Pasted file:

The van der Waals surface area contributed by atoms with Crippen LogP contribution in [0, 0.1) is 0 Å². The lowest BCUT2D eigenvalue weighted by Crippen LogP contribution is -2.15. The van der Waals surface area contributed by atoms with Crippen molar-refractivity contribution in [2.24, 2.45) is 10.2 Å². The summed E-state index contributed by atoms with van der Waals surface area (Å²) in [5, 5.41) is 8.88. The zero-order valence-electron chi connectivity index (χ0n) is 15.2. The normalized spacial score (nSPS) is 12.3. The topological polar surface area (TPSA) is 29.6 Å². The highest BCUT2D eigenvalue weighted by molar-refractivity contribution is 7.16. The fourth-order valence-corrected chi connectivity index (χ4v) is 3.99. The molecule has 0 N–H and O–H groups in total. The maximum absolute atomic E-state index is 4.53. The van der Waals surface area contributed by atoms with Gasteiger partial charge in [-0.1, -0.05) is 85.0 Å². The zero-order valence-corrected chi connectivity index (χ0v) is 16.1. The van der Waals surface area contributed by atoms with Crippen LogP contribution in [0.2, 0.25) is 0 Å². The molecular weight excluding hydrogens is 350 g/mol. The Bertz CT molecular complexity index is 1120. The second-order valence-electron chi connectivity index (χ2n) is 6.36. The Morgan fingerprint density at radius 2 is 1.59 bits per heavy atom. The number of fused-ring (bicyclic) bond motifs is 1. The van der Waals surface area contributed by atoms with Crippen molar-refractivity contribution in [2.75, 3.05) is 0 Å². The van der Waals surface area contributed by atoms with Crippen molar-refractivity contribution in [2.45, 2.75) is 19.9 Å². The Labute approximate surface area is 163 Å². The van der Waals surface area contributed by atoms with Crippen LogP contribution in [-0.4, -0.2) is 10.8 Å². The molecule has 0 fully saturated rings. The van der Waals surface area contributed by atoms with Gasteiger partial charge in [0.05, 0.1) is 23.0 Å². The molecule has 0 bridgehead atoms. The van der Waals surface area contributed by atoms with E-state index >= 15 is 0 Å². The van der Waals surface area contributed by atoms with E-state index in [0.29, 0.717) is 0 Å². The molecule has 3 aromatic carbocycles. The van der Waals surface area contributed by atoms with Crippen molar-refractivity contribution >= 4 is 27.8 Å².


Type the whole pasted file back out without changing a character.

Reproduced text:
The van der Waals surface area contributed by atoms with Crippen LogP contribution in [0, 0.1) is 0 Å². The lowest BCUT2D eigenvalue weighted by Crippen LogP contribution is -2.15. The van der Waals surface area contributed by atoms with Crippen molar-refractivity contribution in [2.24, 2.45) is 10.2 Å². The summed E-state index contributed by atoms with van der Waals surface area (Å²) in [5, 5.41) is 8.88. The zero-order valence-electron chi connectivity index (χ0n) is 15.2. The normalized spacial score (nSPS) is 12.3. The topological polar surface area (TPSA) is 29.6 Å². The highest BCUT2D eigenvalue weighted by molar-refractivity contribution is 7.16. The fourth-order valence-corrected chi connectivity index (χ4v) is 3.99. The molecule has 0 N–H and O–H groups in total. The maximum absolute atomic E-state index is 4.53. The van der Waals surface area contributed by atoms with Gasteiger partial charge in [-0.1, -0.05) is 85.0 Å². The zero-order valence-corrected chi connectivity index (χ0v) is 16.1. The van der Waals surface area contributed by atoms with Crippen LogP contribution in [0.2, 0.25) is 0 Å². The molecular weight excluding hydrogens is 350 g/mol. The Bertz CT molecular complexity index is 1120. The second-order valence-electron chi connectivity index (χ2n) is 6.36. The Morgan fingerprint density at radius 2 is 1.59 bits per heavy atom. The number of fused-ring (bicyclic) bond motifs is 1. The van der Waals surface area contributed by atoms with Crippen molar-refractivity contribution in [2.75, 3.05) is 0 Å². The van der Waals surface area contributed by atoms with Crippen molar-refractivity contribution in [2.45, 2.75) is 19.9 Å². The Labute approximate surface area is 163 Å². The van der Waals surface area contributed by atoms with Crippen LogP contribution in [-0.4, -0.2) is 10.8 Å². The molecule has 0 fully saturated rings. The van der Waals surface area contributed by atoms with Gasteiger partial charge in [0.05, 0.1) is 23.0 Å². The molecule has 0 bridgehead atoms. The van der Waals surface area contributed by atoms with E-state index >= 15 is 0 Å². The van der Waals surface area contributed by atoms with E-state index in [0.29, 0.717) is 0 Å². The molecule has 3 aromatic carbocycles. The van der Waals surface area contributed by atoms with Crippen molar-refractivity contribution >= 4 is 27.8 Å².